The Going to Bed Book: An interactive book for toddlers
Loud Crow Interactive Inc. is taking a new direction in their interactive children's books with The Going to Bed Book by Sandra Boynton (US$2.99 for the iPad Version or $1.99 for the iPhone). Instead of the very similar PopOut takes on Peter Rabbit and The Night Before Christmas, in their third outing, they decided to do a 14-page board book for very small children. These are small books on very thick cardboard stock (perfect for teething). The story involves a bunch of animals on a boat preparing for bed by taking baths, putting on their pajamas, brushing their teeth, exercising and finally rocking to sleep. It's short, simple and quite well done for this type of book.
What makes it different from the print version is that The Going to Bed Book gives you the option to read it yourself or have a "big guy" read it to you. There is a slider to adjust the volume of, or turn off, the very soothing music, and touching a word speaks that specific word. This stops the narration but touching a little open circle reads it again. The interactions are tailored for toddlers and are easy to find, or marked if it's something special.
When the book is started, you'll see the book lying on a bed along with a stuffed pig, crayons and a few options. Touching the book enlarges and opens it, but it doesn't take the full screen. On the iPad, about an inch on the top and bottom is taken up by the background of the bed with the rounded book in the middle. This is fine for the iPad, but on the iPhone or iPod touch, the image of the book appears too small to clearly make everything out, and some of the interactions might be missed. Most of the interactive elements are of the fairly standard spring-loaded variety with sounds, but there are some nice touches, like a pig moving between portholes on the second page, or other portholes opening and closing. When a feature does more than that, it's clearly marked with a label. When the animals are in the bath, there is a label that says "turn" on the faucet. Doing so causes bubbles to emerge from the tub and fly all over the screen. When the animals brush their teeth, a label on the faucet is marked "hot." Turning the faucet slowly fogs up the screen, and the child must wipe away the condensation to the sound of squeaks. If it's not wiped away after a few seconds, it goes away by itself. Another interaction involves tapping a drawer enough times so that pajamas fly out, and they can be flicked around the screen. There are a few other items like this, but basically that's it.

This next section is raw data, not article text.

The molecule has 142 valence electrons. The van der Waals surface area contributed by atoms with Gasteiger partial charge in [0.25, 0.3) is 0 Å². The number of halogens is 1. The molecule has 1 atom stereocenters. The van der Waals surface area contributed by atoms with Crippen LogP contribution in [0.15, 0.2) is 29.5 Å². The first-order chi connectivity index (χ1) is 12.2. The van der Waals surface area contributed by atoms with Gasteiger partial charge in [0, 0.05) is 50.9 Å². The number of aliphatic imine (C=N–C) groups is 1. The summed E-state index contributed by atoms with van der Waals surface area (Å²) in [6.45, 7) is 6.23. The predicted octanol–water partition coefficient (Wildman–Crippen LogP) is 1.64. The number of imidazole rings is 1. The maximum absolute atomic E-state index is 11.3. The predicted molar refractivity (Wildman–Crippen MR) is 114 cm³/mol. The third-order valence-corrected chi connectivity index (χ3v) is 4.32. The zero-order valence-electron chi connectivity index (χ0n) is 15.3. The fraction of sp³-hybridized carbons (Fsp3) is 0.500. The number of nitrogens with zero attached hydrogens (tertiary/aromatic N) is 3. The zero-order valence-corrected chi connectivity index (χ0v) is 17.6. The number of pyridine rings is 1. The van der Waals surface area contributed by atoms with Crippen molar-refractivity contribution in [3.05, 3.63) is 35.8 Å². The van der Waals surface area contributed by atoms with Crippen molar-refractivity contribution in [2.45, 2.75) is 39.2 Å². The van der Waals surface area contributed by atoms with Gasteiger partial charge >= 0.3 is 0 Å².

For the right audience, what makes this book special is that, as far as I know, it's the first book for kids just hitting the toddler stage. Everything about it is age appropriate. If Loud Crow went for all the flash they had used in the past, it would be far too complex for a one year old. Looking at it with much older eyes, I could get through it in less than two minutes; the narration was really soporific, and there really wasn't much to it. But I'm not the audience. When my kids were just getting out of their cribs, they loved an even simpler book called Pat the Bunny where each page had a texture to feel. They went through it hundreds and hundreds of times. The Going to Bed Book is like that. I know that people will balk at the price for what they get, but it's not for you. It's for your baby or toddler, who may just love it.
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